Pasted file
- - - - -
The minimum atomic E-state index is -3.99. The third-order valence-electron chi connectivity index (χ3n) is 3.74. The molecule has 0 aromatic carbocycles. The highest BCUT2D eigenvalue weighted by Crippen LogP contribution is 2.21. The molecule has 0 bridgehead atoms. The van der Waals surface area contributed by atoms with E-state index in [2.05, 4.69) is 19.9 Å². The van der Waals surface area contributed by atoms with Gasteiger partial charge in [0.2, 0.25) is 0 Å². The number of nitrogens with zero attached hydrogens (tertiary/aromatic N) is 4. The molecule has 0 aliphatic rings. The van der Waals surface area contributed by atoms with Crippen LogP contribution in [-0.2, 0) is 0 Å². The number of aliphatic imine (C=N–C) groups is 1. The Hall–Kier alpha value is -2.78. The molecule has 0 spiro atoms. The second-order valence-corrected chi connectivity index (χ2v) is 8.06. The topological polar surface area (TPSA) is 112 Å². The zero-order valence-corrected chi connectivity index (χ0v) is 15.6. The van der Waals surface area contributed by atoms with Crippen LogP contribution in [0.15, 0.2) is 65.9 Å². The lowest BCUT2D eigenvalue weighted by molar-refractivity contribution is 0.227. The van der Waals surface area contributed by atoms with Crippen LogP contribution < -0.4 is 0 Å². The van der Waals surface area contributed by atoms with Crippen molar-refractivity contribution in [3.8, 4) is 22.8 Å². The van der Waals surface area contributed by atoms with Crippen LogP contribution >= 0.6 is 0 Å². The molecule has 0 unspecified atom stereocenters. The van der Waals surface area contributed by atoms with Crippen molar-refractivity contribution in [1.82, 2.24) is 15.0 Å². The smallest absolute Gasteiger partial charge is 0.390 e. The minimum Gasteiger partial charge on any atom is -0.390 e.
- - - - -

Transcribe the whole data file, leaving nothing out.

The minimum atomic E-state index is -3.99. The third-order valence-electron chi connectivity index (χ3n) is 3.74. The molecule has 0 aromatic carbocycles. The highest BCUT2D eigenvalue weighted by Crippen LogP contribution is 2.21. The molecule has 0 bridgehead atoms. The van der Waals surface area contributed by atoms with E-state index in [2.05, 4.69) is 19.9 Å². The van der Waals surface area contributed by atoms with Gasteiger partial charge in [0.2, 0.25) is 0 Å². The number of nitrogens with zero attached hydrogens (tertiary/aromatic N) is 4. The molecule has 0 aliphatic rings. The van der Waals surface area contributed by atoms with Crippen LogP contribution in [-0.2, 0) is 0 Å². The number of aliphatic imine (C=N–C) groups is 1. The Hall–Kier alpha value is -2.78. The molecule has 0 spiro atoms. The second-order valence-corrected chi connectivity index (χ2v) is 8.06. The topological polar surface area (TPSA) is 112 Å². The zero-order valence-corrected chi connectivity index (χ0v) is 15.6. The van der Waals surface area contributed by atoms with Crippen LogP contribution in [0.15, 0.2) is 65.9 Å². The lowest BCUT2D eigenvalue weighted by molar-refractivity contribution is 0.227. The van der Waals surface area contributed by atoms with Crippen LogP contribution < -0.4 is 0 Å². The van der Waals surface area contributed by atoms with Crippen molar-refractivity contribution in [3.8, 4) is 22.8 Å². The van der Waals surface area contributed by atoms with Crippen LogP contribution >= 0.6 is 0 Å². The molecule has 0 unspecified atom stereocenters. The van der Waals surface area contributed by atoms with Crippen molar-refractivity contribution in [1.82, 2.24) is 15.0 Å². The smallest absolute Gasteiger partial charge is 0.390 e. The minimum Gasteiger partial charge on any atom is -0.390 e.